This might sound strange coming from a guy who claims Hollywood does not understand what they are doing. I still stand by that. I mean, if they did, I think they would at least modify the way they shoot and edit a movie that will be presented in 3D. That is the least they can do. The most they can do is make a pure 3D movie that is designed to be a 3D movie. In the middle ground, they are completely capable of making 2 versions of the same move; a 2D edit and a 3D edit. Good planning and a good editing team could make this a reality.

... but at the end of the day, I believe the true immersive experience hinges on the story and the telling of the story. In conclusion, 3D is just more information.

BUT, if you are going to use it, you should use it well. Stereoscopy offers its own bag of tricks that can be used to help tell a story. Strange, I've discovered these tricks but from what I can tell, other 3D people have not. I never talk about them in detail because I don't want to just give them away. I either want to lay claim to them by using them in a movie or presenting them in my book. After that, anyone can use them. They don't cost anything.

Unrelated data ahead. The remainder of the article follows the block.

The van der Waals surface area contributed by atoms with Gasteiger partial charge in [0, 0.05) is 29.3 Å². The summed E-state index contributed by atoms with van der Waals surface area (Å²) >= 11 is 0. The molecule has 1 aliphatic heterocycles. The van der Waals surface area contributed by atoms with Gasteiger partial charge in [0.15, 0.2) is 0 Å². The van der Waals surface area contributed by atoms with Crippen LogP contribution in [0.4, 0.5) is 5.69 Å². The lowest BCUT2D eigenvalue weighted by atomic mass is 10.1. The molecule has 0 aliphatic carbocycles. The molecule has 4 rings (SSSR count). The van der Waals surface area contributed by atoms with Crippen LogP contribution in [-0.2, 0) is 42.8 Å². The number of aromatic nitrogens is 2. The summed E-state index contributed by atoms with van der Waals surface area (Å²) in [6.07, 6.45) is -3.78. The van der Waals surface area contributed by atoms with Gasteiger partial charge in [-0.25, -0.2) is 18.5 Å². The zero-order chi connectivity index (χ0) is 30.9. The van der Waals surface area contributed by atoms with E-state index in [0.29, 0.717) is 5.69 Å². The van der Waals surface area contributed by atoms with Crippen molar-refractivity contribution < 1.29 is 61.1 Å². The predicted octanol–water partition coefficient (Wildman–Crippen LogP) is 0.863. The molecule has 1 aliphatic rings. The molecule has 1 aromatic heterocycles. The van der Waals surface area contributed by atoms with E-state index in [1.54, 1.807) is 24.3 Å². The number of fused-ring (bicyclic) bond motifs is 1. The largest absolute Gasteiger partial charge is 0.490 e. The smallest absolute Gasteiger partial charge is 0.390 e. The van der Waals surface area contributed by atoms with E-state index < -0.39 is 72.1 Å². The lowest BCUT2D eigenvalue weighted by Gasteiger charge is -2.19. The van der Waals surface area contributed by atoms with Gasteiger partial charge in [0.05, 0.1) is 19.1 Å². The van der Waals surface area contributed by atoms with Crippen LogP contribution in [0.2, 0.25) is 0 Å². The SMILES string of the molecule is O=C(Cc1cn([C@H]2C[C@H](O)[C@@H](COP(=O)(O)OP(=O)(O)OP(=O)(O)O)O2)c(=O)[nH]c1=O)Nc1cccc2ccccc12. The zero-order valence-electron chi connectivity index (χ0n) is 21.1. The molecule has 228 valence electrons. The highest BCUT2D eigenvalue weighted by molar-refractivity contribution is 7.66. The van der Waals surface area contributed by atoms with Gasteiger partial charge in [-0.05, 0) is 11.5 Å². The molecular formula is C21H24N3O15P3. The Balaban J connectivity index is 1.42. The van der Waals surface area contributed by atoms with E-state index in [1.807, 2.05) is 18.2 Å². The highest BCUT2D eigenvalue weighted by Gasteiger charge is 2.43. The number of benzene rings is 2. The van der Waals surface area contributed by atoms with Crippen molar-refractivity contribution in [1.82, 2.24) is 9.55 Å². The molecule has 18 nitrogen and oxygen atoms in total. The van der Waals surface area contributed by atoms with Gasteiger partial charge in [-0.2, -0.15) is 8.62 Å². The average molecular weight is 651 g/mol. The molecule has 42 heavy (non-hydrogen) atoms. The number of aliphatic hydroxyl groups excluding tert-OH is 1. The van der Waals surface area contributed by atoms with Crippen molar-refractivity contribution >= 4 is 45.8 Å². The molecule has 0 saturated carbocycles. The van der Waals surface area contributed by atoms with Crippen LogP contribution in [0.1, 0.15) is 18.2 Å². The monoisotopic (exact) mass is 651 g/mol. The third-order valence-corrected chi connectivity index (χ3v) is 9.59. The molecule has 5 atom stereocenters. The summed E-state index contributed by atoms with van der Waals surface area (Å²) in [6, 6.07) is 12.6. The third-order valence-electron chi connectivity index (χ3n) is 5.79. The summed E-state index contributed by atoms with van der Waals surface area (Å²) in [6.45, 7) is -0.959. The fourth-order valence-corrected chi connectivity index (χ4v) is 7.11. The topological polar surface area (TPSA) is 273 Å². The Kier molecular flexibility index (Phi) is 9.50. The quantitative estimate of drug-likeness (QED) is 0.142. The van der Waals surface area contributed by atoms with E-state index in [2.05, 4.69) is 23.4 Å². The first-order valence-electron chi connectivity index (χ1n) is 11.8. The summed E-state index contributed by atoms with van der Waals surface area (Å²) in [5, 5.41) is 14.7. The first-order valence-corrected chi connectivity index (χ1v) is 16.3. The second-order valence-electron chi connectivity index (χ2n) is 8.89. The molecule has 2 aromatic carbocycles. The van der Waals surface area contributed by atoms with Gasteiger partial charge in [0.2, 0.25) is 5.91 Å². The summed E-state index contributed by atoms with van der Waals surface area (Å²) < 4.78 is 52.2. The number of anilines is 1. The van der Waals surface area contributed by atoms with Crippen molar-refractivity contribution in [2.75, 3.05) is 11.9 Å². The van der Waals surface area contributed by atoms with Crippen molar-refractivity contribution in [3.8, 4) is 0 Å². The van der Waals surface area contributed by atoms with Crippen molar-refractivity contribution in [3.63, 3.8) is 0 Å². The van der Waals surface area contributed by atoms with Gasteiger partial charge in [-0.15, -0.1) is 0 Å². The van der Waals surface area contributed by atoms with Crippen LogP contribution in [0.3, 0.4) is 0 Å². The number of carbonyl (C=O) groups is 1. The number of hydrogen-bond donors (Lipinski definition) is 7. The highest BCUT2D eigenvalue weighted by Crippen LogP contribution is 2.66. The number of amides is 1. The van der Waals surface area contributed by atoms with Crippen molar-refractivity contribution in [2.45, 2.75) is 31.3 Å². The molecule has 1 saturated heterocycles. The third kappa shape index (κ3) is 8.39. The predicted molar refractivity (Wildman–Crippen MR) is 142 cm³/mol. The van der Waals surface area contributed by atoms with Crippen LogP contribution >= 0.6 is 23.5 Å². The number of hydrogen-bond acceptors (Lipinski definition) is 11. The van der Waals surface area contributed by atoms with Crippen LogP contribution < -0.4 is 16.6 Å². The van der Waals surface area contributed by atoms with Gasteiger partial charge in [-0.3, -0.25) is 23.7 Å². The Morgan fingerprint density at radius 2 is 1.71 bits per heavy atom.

I am sure Jax and Rik were only challenging you to explain what you mean. And not trying to discredit you.
It might feel like that, but that is because you claim it should be done differently, but you keep the tricks to yourself for now. So nobody can see or feel the difference.

I love discussions like this: it forces me to think about the nature of the medium and allows us to filosophy about it's possibilities.
To me the stage play solution does not feel like a step forward. More like going back to old school theater through a new medium. (And closer to the very first movies.)
Also the conclusion that cutting to close up is a reminder it is fake, is not true to me. In 2D movies the suspension of disbelief doesn't end there either.
A good cut will still be an invisible cut in plain sight. And it is indeed the story that justifies the cut, just like it is the emotional connection (plus a plausible world design) that immerges us into the story.
However, I do recognize that not every cut can work in 3D: fast cutting in fistfights like the Bourne trilogy might be too chaotic and desorienting. Maybe a first person POV might be more effective (yet possibly traumatising). The same goes for Requiem for a dream like sequences: will that work in 3D or will it be too fast? (I think that also depends on the plain of convergence: if it changes rapidly: headache!)

So, that was just a train of thought as well.

PS.
I've only seen Hugo in 2D and it is marvellous!
I could see why it was made as a 3D movie.